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Publication numberUS5531729 A
Publication typeGrant
Application numberUS 08/307,674
PCT numberPCT/US1993/002151
Publication dateJul 2, 1996
Filing dateMar 11, 1993
Priority dateMar 24, 1992
Fee statusPaid
Publication number08307674, 307674, PCT/1993/2151, PCT/US/1993/002151, PCT/US/1993/02151, PCT/US/93/002151, PCT/US/93/02151, PCT/US1993/002151, PCT/US1993/02151, PCT/US1993002151, PCT/US199302151, PCT/US93/002151, PCT/US93/02151, PCT/US93002151, PCT/US9302151, US 5531729 A, US 5531729A, US-A-5531729, US5531729 A, US5531729A
InventorsPeter Coles, Attila Tamer
Original AssigneeThe Procter & Gamble Company
Export CitationBiBTeX, EndNote, RefMan
External Links: USPTO, USPTO Assignment, Espacenet
Elastic net-like substrate having a layer of fibers pre-bonded thereto for use in an absorbent article
US 5531729 A
Abstract
In an absorbent article, such as a diaper or incontinence briefs, an elastic member comprising a net-like elastic substrate to which fibers are pre-bonded provides for a breathable elastic for use as a side- a waist- or leg elastic. The fibers that are bonded to the net-like substrate, for instance by hydro-entangling, ensure a soft and comfortable contact with the wearer's skin. In the side panels of the absorbent article, the elastic members have a large freedom of stretch without buckling taking place, thus reducing chances of leakage. When the elastic member is located between the topsheet and the backsheet, a strong connection of topsheet to backsheet is established using a relatively small amount of adhesive. When the topsheet is physically deformed to impart stretchability, the fibers of the elastic member form a soft and resilient layer and prevent direct contact of the elastic member and the user's skin in case of thinning of the topsheet.
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Claims(6)
What is claimed is:
1. Absorbent article comprising:
a topsheet,
a liquid impervious backsheet joined to the topsheet,
an absorbent core disposed between the topsheet and the backsheet, a periphery of the absorbent article comprising two longitudinal sides and two lateral sides extending transversely to the longitudinal sides, and
an elastic member connected to a body-facing side of the backsheet, the elastic member comprising an elastomeric net having a first side and a second side opposite said first side, a first layer of fibers joined to said first side of said elastomeric net, and a second layer of fibers joined to said second side of said elastomeric net, said first layer of fibers being oriented in a first direction and said second layer of fibers being oriented in a direction substantially perpendicular to said first direction.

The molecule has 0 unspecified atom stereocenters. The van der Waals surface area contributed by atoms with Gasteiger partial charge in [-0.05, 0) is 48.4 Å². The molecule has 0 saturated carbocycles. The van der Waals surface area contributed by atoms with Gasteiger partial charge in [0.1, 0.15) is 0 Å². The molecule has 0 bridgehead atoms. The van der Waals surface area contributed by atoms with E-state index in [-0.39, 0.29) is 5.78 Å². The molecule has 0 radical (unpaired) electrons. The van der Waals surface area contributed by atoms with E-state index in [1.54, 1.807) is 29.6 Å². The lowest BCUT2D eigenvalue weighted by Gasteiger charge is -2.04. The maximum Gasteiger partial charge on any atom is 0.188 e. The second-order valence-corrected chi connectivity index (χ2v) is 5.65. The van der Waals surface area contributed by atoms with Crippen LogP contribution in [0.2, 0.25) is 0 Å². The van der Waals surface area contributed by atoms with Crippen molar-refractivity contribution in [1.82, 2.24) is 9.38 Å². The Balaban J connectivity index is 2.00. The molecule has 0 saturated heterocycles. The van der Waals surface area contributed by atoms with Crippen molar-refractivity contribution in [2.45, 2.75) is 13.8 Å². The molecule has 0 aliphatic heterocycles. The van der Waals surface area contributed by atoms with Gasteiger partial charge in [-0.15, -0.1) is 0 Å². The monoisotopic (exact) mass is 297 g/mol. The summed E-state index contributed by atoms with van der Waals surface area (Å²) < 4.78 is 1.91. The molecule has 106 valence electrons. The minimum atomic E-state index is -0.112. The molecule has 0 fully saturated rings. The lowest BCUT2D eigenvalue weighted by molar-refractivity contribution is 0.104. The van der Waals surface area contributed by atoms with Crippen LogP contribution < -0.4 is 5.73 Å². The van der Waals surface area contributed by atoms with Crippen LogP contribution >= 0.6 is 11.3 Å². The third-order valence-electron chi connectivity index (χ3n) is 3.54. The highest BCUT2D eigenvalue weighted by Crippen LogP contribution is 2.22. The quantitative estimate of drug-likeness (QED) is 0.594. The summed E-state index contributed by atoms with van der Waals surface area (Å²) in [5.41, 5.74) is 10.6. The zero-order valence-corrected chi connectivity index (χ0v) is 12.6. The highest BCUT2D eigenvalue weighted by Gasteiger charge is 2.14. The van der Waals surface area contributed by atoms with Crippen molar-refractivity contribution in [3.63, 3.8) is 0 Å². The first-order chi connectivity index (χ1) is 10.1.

2. Absorbent article according to claim 1 wherein the elastic member is positioned between the topsheet and the backsheet.
3. Absorbent article according to claim 1 wherein the first layer of fibers is entangled with the second layer of fibers.
4. Absorbent article according to claim 1 wherein the absorbent article comprises two side panels said side panel comprising said elastic member.
5. Absorbent article according to claim 1 wherein the backsheet is mechanically treated in an area that is coextensive with the elastic member.
6. Absorbent article according to claim 1 wherein the elastic member is attached to the backsheet in a pre-stretched state, the elastic member upon relaxation gathering the backsheet.
Description
FIELD OF THE INVENTION

The invention relates to an absorbent article comprising

a topsheet,

a liquid impervious backsheet associated with the topsheet,

an absorbent core disposed between the topsheet and the backsheet, a periphery of the absorbent article comprising two longitudinal sides and two lateral sides extending transversely to the longitudinal sides, and

an elastic member connected to a body-facing side of the backsheet, the elastic member comprising a net-like substrate of interconnected elastic strands.

The invention also relates to an absorbent article comprising

a liquid impervious backsheet, a periphery of which comprises two longitudinal sides and two lateral sides extending transversely to the longitudinal sides, the longitudinal sides each comprising a first end part and a second end part, the end parts of each longitudinal side being mutually joined in a respective side panel area so that the lateral sides form an endless waistband or a part thereof, the part of each longitudinal side that is located between the end parts, forming a respective endless legcuff or a part thereof,

an absorbent core disposed on a body-facing side of the backsheet and

an elastic member which is connected to the body-facing side of the backsheet, the elastic member comprising a net-like substrate of interconnected elastic strands.

BACKGROUND OF THE INVENTION

Such an absorbent article is known from the American patent U.S. Pat. No. 4,407,284.